Review: Along the Saltwise Sea by A. Deborah Baker

Review: Along the Saltwise Sea by A. Deborah BakerAlong the Saltwise Sea (The Up-and-Under, #2) by A. Deborah Baker
Format: eARC
Source: supplied by publisher via Edelweiss
Formats available: hardcover, ebook, audiobook
Genres: fantasy, portal fantasy, young adult
Series: Up-and-Under #2
Pages: 208
Published by Tordotcom on October 12, 2021
Purchasing Info: Author's WebsitePublisher's WebsiteAmazonBarnes & NobleKoboBook Depository
Goodreads

For readers of Kelly Barnhill and Cat Valente's Fairyland books, adventure and danger lurk Along the Saltwise Sea in this new book by Seanan McGuire's latest open pseudonym, A. Deborah Baker.
Be sure to explore the myriad wonders that can be found Along the Saltwise Sea.
After climbing Over the Woodward Wall and making their way across the forest, Avery and Zib found themselves acquiring some extraordinary friends in their journey through the Up-and-Under.
After staying the night, uninvited, at a pirate queen’s cottage in the woods, the companions find themselves accountable to its owner, and reluctantly agree to work off their debt as her ship sets sail, bound for lands unknown. But the queen and her crew are not the only ones on board, and the monsters at sea aren’t all underwater.
The friends will need to navigate the stormy seas of obligation and honor on their continuing journey along the improbable road
Writing as A. Deborah Baker, New York Times bestselling and award-winning author Seanan McGuire takes our heroes Avery and Zib (and their friends Niamh and the Crow Girl) on a high seas adventure, with pirates and queens and all the dangers of the deep as they continue their journey through the Up-and-Under on their quest for the road that will lead them home....
Welcome to a world of talking trees and sarcastic owls, of dangerous mermaids and captivating queens in this exceptional tale for readers who are young at heart in this companion book to McGuire's critically-acclaimed Middlegame and the sequel to Over the Woodward Wall.

My Review:

Childhood is not nearly so safe as we like to imagine. Safety, after all, is a bit of an illusion, and there are entirely too many children in situations that make it unsafe to be a child. Whatever the adults around them might think.

In their own ways, at the beginning of the first book in The Up-and-Under series, Over the Woodward Wall, Avery and Zib both believed they were more or less safe, although their beliefs about exactly what constituted safety were as opposite as opposite could be.

But then, so were they. Avery loved rules and order while Zib loved adventure. Avery was polite and well-behaved. Zib was a force of nature. Avery’s parents were all about a place for everything and everything in its place. Zib’s parents were either indulgent or neglectful, depending on one’s perspective. Avery’s parents would say that Zib’s parents were extremely neglectful, and would never have let Avery associate with a girl they would see as wild and untamed.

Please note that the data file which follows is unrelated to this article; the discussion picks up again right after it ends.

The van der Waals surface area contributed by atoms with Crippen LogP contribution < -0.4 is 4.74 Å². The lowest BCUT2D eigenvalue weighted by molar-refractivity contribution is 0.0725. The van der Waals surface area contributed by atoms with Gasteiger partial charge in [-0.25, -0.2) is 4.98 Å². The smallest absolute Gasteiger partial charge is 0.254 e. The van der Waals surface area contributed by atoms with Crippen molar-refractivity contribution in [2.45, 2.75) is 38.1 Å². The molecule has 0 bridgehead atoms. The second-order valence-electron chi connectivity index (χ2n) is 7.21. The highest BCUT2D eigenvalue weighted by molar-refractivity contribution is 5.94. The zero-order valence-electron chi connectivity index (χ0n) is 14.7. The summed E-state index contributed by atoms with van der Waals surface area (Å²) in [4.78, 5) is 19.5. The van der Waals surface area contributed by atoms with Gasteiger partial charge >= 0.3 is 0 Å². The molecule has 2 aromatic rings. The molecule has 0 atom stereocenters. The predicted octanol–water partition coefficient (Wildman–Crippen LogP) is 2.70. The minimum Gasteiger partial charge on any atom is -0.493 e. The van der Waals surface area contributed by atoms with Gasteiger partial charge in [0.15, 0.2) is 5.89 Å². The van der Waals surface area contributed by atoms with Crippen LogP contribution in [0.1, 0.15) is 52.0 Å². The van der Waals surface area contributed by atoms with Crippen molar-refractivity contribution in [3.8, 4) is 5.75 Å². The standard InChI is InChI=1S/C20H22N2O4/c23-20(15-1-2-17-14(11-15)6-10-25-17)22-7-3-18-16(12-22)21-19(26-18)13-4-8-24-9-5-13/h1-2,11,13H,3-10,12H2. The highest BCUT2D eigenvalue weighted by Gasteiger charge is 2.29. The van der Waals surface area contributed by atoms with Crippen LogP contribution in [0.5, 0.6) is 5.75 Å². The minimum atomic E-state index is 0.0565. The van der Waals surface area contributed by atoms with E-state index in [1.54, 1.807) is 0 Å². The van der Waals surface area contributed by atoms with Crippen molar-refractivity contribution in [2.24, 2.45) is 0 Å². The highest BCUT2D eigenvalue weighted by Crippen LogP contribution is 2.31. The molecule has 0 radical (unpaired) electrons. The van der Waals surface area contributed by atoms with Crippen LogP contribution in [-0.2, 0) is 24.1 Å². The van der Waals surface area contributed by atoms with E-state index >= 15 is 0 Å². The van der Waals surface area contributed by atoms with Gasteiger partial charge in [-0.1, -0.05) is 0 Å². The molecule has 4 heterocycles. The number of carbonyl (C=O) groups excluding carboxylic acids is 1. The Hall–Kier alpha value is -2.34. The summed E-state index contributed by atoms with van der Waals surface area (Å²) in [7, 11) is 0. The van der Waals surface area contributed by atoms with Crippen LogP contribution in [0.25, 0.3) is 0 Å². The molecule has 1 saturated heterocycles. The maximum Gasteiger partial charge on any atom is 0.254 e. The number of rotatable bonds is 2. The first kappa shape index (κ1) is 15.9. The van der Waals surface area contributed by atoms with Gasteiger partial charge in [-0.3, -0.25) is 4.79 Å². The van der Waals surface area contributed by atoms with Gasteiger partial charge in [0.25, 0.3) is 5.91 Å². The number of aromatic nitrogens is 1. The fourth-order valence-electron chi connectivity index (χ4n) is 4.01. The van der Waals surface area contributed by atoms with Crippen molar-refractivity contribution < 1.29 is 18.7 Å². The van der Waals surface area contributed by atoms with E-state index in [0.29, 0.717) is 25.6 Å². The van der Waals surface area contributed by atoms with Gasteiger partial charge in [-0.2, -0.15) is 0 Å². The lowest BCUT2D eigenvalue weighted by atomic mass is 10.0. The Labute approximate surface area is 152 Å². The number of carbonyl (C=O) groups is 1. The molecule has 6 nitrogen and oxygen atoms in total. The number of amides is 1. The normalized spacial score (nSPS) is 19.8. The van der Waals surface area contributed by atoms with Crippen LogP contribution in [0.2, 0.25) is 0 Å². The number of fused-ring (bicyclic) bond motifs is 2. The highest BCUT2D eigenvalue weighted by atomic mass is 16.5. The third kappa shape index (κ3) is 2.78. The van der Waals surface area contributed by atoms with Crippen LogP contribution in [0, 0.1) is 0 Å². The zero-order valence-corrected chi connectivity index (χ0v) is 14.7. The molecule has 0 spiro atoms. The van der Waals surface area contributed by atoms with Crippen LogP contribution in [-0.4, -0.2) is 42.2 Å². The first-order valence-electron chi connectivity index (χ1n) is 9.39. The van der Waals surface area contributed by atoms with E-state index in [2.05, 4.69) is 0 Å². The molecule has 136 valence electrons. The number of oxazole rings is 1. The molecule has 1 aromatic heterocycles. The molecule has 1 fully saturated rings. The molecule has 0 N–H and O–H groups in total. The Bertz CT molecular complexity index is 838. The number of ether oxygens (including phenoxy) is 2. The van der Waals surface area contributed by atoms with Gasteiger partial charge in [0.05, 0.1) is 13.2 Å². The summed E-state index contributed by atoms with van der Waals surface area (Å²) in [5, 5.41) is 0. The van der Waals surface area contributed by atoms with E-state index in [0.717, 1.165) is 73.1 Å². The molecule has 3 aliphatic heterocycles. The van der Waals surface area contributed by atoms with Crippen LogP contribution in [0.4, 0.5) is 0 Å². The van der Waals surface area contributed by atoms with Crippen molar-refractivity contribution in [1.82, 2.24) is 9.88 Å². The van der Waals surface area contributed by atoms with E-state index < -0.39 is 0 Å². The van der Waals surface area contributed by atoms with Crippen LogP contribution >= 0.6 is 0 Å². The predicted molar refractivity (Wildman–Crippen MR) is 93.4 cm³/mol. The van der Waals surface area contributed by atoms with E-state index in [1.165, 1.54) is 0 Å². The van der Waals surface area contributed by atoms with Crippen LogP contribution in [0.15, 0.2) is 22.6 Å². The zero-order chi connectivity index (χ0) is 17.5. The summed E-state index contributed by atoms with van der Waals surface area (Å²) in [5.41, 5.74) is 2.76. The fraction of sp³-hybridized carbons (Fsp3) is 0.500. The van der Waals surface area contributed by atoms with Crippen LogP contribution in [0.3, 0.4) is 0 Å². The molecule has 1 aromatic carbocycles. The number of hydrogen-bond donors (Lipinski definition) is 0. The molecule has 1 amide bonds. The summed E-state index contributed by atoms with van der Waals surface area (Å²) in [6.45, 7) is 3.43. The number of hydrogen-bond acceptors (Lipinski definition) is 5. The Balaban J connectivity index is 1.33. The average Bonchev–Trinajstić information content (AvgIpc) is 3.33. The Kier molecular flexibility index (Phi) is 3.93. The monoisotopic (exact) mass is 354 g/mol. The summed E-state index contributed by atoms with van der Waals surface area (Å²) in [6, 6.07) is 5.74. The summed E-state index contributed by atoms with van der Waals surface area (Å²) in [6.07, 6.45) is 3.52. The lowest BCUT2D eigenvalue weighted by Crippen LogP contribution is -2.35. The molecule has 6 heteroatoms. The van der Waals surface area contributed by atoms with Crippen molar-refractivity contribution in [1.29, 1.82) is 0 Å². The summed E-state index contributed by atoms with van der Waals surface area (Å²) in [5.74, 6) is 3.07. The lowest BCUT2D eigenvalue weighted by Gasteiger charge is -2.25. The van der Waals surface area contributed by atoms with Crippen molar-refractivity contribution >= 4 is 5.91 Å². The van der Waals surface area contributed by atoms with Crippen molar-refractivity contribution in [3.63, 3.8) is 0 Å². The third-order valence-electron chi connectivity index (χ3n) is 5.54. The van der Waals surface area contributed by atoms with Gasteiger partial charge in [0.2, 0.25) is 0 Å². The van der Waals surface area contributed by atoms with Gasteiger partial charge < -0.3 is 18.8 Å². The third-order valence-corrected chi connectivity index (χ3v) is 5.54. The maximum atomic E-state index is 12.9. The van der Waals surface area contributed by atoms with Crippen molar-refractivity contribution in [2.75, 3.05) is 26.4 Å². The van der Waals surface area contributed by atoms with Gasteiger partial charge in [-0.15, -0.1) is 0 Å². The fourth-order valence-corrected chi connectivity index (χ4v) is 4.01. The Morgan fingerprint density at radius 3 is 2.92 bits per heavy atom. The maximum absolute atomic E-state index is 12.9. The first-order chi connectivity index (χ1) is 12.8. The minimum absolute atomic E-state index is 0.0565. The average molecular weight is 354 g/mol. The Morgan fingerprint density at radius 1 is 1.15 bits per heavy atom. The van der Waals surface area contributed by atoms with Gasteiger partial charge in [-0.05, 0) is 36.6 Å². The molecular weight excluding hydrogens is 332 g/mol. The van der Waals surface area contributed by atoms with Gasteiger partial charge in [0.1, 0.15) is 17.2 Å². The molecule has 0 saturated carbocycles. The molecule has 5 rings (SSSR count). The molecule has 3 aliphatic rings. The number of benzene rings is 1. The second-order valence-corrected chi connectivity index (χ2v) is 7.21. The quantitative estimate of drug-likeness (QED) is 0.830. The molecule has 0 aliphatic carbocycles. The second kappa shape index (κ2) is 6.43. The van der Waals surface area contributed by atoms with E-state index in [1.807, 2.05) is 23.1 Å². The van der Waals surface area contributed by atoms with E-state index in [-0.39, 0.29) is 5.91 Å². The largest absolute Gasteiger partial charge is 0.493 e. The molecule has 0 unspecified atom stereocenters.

When Avery and Zib went Over the Woodward Wall into the Up-and-Under, their adventures cemented this unlikely pair into a solid unit against a world that seemed determined to swallow them up and NOT spit them out. Ever.

At least, not as they were. Although time will do that anyway, whether or not one travels the Improbable Road through the Up-and-Under in search of a way home.

Escape Rating B: If you loved Over the Woodward Wall, and I very much did, it is just lovely to be back in the Up-and-Under, this less safe and even less logical amalgam of Wonderland and Narnia and every other world opened up by a child’s portal, with Avery and Zib and their friends Niamh and the Crow Girl.

As much as I loved being with them again, this feels like not so much a new adventure in their journey on the Improbable Road to find the Queen of Wands as it does a bit of a stop along the way.

Their sojourn on the pirate ship is interesting but the ship isn’t going anywhere and as long as they are aboard her, neither are they. It’s a bit of a rest stop, with a roof over their heads, somewhat comfortable beds to sleep in and no worries about regular -and delicious – meals.

But very little happens – at least until the very end when suddenly a lot happens all at once, a bit of how the world works gets explained, and the Improbable Road finds them again and whisks them off to more adventure.

So if you’re already into this world, this is a lovely little trip back. If you’ve not yet been, start with Over the Woodward Wall. If you love the author’s Wayward Children series, or if you got fascinated with the bits of The Up-and-Under that were revealed in Middlegame, you’re in for a treat.

I’ll be looking forward to Avery and Zib’s next adventure. After all, they haven’t found the Queen of Wands yet – or the road that will lead them home.

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